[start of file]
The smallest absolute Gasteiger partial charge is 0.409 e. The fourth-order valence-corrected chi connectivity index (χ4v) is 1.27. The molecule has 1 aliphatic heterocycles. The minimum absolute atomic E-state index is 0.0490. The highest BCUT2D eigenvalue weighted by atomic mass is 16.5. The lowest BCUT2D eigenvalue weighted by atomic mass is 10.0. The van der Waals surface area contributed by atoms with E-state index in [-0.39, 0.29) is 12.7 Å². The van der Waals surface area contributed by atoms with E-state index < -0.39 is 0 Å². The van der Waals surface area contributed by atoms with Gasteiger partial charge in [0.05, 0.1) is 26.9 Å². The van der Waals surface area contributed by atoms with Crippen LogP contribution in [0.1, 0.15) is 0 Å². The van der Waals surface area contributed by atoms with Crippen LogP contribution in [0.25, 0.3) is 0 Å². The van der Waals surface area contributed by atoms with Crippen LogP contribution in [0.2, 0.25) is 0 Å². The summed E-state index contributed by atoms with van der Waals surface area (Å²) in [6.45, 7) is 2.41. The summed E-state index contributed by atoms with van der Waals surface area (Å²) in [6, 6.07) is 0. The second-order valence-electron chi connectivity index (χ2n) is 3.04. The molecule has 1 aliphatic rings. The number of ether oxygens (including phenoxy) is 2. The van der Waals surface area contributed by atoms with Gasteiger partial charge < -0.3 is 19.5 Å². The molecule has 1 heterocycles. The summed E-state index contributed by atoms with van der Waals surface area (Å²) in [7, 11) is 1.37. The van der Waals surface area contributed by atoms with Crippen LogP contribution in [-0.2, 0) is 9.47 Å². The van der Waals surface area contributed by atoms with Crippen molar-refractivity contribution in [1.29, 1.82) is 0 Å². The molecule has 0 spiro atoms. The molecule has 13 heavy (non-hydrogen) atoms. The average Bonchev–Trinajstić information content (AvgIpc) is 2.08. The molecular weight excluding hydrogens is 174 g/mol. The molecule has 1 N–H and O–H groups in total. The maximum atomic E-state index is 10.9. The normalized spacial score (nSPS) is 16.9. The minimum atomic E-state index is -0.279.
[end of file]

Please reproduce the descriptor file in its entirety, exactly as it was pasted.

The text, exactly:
The smallest absolute Gasteiger partial charge is 0.409 e. The fourth-order valence-corrected chi connectivity index (χ4v) is 1.27. The molecule has 1 aliphatic heterocycles. The minimum absolute atomic E-state index is 0.0490. The highest BCUT2D eigenvalue weighted by atomic mass is 16.5. The lowest BCUT2D eigenvalue weighted by atomic mass is 10.0. The van der Waals surface area contributed by atoms with E-state index in [-0.39, 0.29) is 12.7 Å². The van der Waals surface area contributed by atoms with E-state index < -0.39 is 0 Å². The van der Waals surface area contributed by atoms with Gasteiger partial charge in [0.05, 0.1) is 26.9 Å². The van der Waals surface area contributed by atoms with Crippen LogP contribution in [0.1, 0.15) is 0 Å². The van der Waals surface area contributed by atoms with Crippen LogP contribution in [0.25, 0.3) is 0 Å². The van der Waals surface area contributed by atoms with Crippen LogP contribution in [0.2, 0.25) is 0 Å². The summed E-state index contributed by atoms with van der Waals surface area (Å²) in [6.45, 7) is 2.41. The summed E-state index contributed by atoms with van der Waals surface area (Å²) in [6, 6.07) is 0. The second-order valence-electron chi connectivity index (χ2n) is 3.04. The molecule has 1 aliphatic rings. The number of ether oxygens (including phenoxy) is 2. The van der Waals surface area contributed by atoms with Gasteiger partial charge < -0.3 is 19.5 Å². The molecule has 1 heterocycles. The summed E-state index contributed by atoms with van der Waals surface area (Å²) in [7, 11) is 1.37. The van der Waals surface area contributed by atoms with Crippen LogP contribution in [-0.2, 0) is 9.47 Å². The van der Waals surface area contributed by atoms with Crippen molar-refractivity contribution in [1.29, 1.82) is 0 Å². The molecule has 0 spiro atoms. The molecule has 13 heavy (non-hydrogen) atoms. The average Bonchev–Trinajstić information content (AvgIpc) is 2.08. The molecular weight excluding hydrogens is 174 g/mol. The molecule has 1 N–H and O–H groups in total. The maximum atomic E-state index is 10.9. The normalized spacial score (nSPS) is 16.9. The minimum atomic E-state index is -0.279.